The claim “contributes to weight reduction/supports in weight loss programmes”, for cayenne pepper, was currently given as “on hold” in a list of botanical substances. We considered that consumer understanding of the claim “weight management” would encompass claims about weight reduction or loss and that it did not exaggerate the meaning of the “on hold” claim. However, Holland & Barrett had not provided any evidence to support the “on hold” claim. Whilst not decisive (given that the claim was “on hold”), we noted that EFSA had published negative scientific opinions on capsaicin (the active ingredient of cayenne pepper) and the maintenance of body weight after weight loss. Nor was there any evidence that the claim had been used in compliance with national provisions before 19 January 2007.
The claim “traditionally used in weight control/used to contribute to fat metabolism which in turn helps weight control”, for guarana, was currently listed as “on hold” in a list of botanical substances. We noted that the claim referred to “weight control”, rather than loss or reduction, and was likely to have the same meaning for consumers as “weight management”. However, Holland & Barrett had not provided any evidence to support the “on hold” claim. We noted that the claim “helps to burn fat” for a combination of guarana and green tea was confirmed as non-authorised on the EU Register. Nor was there any evidence that the claim had been used in compliance with national provisions before 19 January 2007.
The claim “effect Weight control/Satiety”, for bladderwrack, was currently given as “on hold” in a list of botanical substances. We considered that the claim “weight management” was likely to have the same meaning for consumers as “weight control”. However, Holland & Barrett had not provided any evidence to support the “on hold” claim. We noted that the European Medicines Agency’s summary of medicinal uses for bladderwrack stated that there was insufficient clinical evidence to support its use in helping weight loss. Nor was there any evidence that the claim had been used in compliance with national provisions before 19 January 2007. We concluded that the claim “weight management” did not comply with the Code in relation to the “Fat Metaboliser” and “Super Green Tea” products.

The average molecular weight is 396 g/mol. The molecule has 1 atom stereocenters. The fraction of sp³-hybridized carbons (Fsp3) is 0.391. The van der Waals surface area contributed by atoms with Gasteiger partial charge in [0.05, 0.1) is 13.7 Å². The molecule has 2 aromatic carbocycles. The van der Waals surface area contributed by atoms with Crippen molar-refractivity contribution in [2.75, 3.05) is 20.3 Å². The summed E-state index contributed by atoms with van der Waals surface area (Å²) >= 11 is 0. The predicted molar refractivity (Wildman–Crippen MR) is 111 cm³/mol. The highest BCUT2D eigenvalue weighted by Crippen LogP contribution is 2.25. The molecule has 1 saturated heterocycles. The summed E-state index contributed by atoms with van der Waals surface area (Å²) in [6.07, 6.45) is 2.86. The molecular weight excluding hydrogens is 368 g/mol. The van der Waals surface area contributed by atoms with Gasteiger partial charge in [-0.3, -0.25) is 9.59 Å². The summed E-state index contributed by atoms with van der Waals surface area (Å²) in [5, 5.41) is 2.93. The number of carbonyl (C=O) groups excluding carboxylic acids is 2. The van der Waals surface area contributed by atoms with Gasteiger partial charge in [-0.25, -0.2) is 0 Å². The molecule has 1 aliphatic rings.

In relation to the “Raspberry Ketone Complex” product, we noted that the claim “Glucomannan in the context of an energy restricted diet contributes to weight loss” was authorised on the EU Register. The authorised claim was given on the product listing page. We considered that consumer understanding of the claim “weight management” would encompass claims about weight loss and that it did not exaggerate the meaning of the authorised claim. We also understood that the product complied with the conditions of use for the authorised claim. We therefore concluded that the claim “weight management” complied with the Code in relation to the “Raspberry Ketone Complex” product.
The ad breached CAP Code (Edition 12) rules 3.1 (Misleading advertising), 3.7 (Substantiation), 15.1, 15.1.1 and 15.7 (Food, food supplements and associated health or nutrition claims).
The ads must not appear again in the form complained about. We told Holland & Barrett Retail Ltd to ensure that they did not use the categorisation “Weight Management” to market food supplements unless they held evidence that those products were capable of carrying an equivalent health claim that was authorised on the EU Register.